Recently I’ve converted both my bikes to use “poor man’s” tubeless tyres, using just a strip from a smaller inner tube as a rim strip and some sealant. I think it’s a noticeable improvement; when pumped up enough to avoid foldover or pinches the tyres don’t ping off rocks and bumps like they used to.
I’m slightly tempted to try this on the muni as a bit of an experiment… has anyone else got a tubeless muni? I’m thinking along the lines of a 16" inner tube and gallons of sealant (it’s going to need it for a 3" wide tyre!).
I might try it on the 29er too. Hmmm…
According to trials riders, you can burp the tyre by doing sideways hops which can be a problem. I dunno how much this’d affect a muni though. If I were you, I’d try it, and do a whole load of 2 foot or more sideways hops to check this out.
If you video this, you could get cool video of the exploding goo tyre in the case it doesn’t work.
I would recommend trying the 29er tire first to see how it works and then go to the muni once you are satisfied with it. I know I fold my gaz when I ride so I wouldn’t try it but if you run higher pressures than I do then it might be alright.
A tubeless tire would be sweet for street. If tire fold wasn’t a problem…
Presumably you’ve seen Ken Looi’s posts raving about tubeless on the coker - he seems to be a big fan, at least on that wheel size.
The main downside I’ve heard (apart from the burping on sidehops) is that if you do get a puncture or lose pressure somehow it’s a sod to sort out in the middle of a ride. I think people tend carry a tube with them just in case. But presumably small punctures get sealed by the tubeless goo anyway, do they?
Apart from that, and the messiness of it all, I’ve only heard good things. For “proper” muni riding the burping may be a problem, but for xc I’d imagine it’d be fine.
I’ve never heard of doing tubeless with half a tube like that - s’pose it’s the same as a Stan’s kit really. Do you have to glue the tube strip into the rim, or does it just seal on its own (presumably using a smaller tube is to make it fit tight against the rim?) The mess puts me off trying it myself - I’d rather get covered in talcum powder than slime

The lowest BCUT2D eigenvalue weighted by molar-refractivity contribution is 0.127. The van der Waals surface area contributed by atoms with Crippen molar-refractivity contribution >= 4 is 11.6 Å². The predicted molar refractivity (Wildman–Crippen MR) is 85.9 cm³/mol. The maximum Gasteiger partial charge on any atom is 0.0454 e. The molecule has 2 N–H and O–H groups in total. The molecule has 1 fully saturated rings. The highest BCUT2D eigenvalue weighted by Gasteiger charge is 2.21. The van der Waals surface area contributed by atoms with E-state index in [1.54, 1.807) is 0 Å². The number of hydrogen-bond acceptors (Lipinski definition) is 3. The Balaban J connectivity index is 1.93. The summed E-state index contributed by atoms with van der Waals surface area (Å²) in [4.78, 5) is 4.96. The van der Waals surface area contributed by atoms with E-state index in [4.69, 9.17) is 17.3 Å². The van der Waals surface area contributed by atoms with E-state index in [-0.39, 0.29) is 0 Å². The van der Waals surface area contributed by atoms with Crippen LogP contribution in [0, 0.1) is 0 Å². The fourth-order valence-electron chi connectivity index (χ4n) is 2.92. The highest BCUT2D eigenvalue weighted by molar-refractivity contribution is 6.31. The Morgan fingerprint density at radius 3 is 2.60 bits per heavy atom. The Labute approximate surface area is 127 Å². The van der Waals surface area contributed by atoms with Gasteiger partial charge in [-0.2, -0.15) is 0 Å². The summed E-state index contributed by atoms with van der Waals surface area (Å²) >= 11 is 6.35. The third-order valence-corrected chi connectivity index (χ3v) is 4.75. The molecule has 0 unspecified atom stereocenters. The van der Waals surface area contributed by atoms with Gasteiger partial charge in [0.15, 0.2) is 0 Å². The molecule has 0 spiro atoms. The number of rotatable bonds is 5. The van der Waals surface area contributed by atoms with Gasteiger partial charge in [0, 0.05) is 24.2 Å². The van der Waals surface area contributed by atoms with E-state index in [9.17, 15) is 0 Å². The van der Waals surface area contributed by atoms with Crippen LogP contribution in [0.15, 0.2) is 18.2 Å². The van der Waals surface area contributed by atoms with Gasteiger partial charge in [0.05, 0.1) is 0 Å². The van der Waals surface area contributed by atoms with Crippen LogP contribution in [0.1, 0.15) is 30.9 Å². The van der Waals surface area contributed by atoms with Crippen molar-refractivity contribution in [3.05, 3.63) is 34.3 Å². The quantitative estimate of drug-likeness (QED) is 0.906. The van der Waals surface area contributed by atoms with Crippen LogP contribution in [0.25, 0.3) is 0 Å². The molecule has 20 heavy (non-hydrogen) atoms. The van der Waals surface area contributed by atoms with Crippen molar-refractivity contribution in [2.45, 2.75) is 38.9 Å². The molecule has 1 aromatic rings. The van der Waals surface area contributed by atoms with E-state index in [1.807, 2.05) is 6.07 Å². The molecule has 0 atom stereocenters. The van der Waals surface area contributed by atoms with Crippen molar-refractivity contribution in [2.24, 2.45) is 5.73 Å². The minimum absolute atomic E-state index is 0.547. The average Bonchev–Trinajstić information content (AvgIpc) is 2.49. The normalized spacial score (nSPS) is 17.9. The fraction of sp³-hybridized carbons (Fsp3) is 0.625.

Sounds like a lot of hassle for not alot of gain to me. Why go tubeless anyway? Weight saving? On a Muni?
It was partly Ken’s posts that made me ask… I can see what he means about tubeless cokers; I think it would be a superb upgrade for the reliability and weight saving aspects of it. I’ve only been using it on my bikes for about two months but I’m well impressed so far. I’ve had no punctures yet - admittedly it’s not long, but normally I’d have expected at least one by now - but the main thing is they feel so much better over lumpy bits.
Most punctures should get magically fixed by the sealant; larger ones would require either putting a tube in or putting a normal repair patch on the inside of the tyre. I normally use a track pump to get the tyre to seal, but I carry a CO2 cartridge if I need to do it out on the trail.
It was always the cost of kits like Stan’s and the risk of latex-splattering explosions that put me off, but this way has been much cheaper and other than a few drips here and there it’s not been messy at all. Basically it involves stretching a smaller diameter inner tube (20" for a 26" wheel) over the rim with the valve in the normal place then slicing it down the middle so the edges sit over the edge of the rim to act as a rim strip; install the tyre then slice the excess rim strip off. On two occasions I had to stick some more sealant in shortly after until the tyre would seal properly, but generally I found it a fairly easy process. Also at the weekend I found that changing tyres is dead easy too, as the rim strip stays in place (and you don’t run the risk of pinching an inner tube between the rim and a tight-fitting tyre!)
I think I’m going to give it a go. I’d better go buy some more sealant, given the cavernous interior of the muni tyre…
I’ve used Stan’s No-Tubes for quite a while on my muni’s as well as all my mountainbikes. You can run low air and never pinch flat or sticker flat for that matter. The only problem I have experienced is tire burp on the 29’r, but I think that is due to the lighter sidewalls and narrower rim and for this reason I don’t like running low pressure on the 29 with or without tubes.
I’ve used Stan’s No-Tubes for quite a while on my muni’s as well as all my mountainbikes. You can run low air and never pinch flat or sticker flat for that matter. The only problem I have experienced is tire burp on the 29’r, but I think that is due to the lighter sidewalls and narrower rim and because of that I don’t like running low pressure on the 29 with or without tubes.
That sounds promising. I’ve just bought a 16" inner tube; assuming I’ve got enough sealant left I’ll see if it works!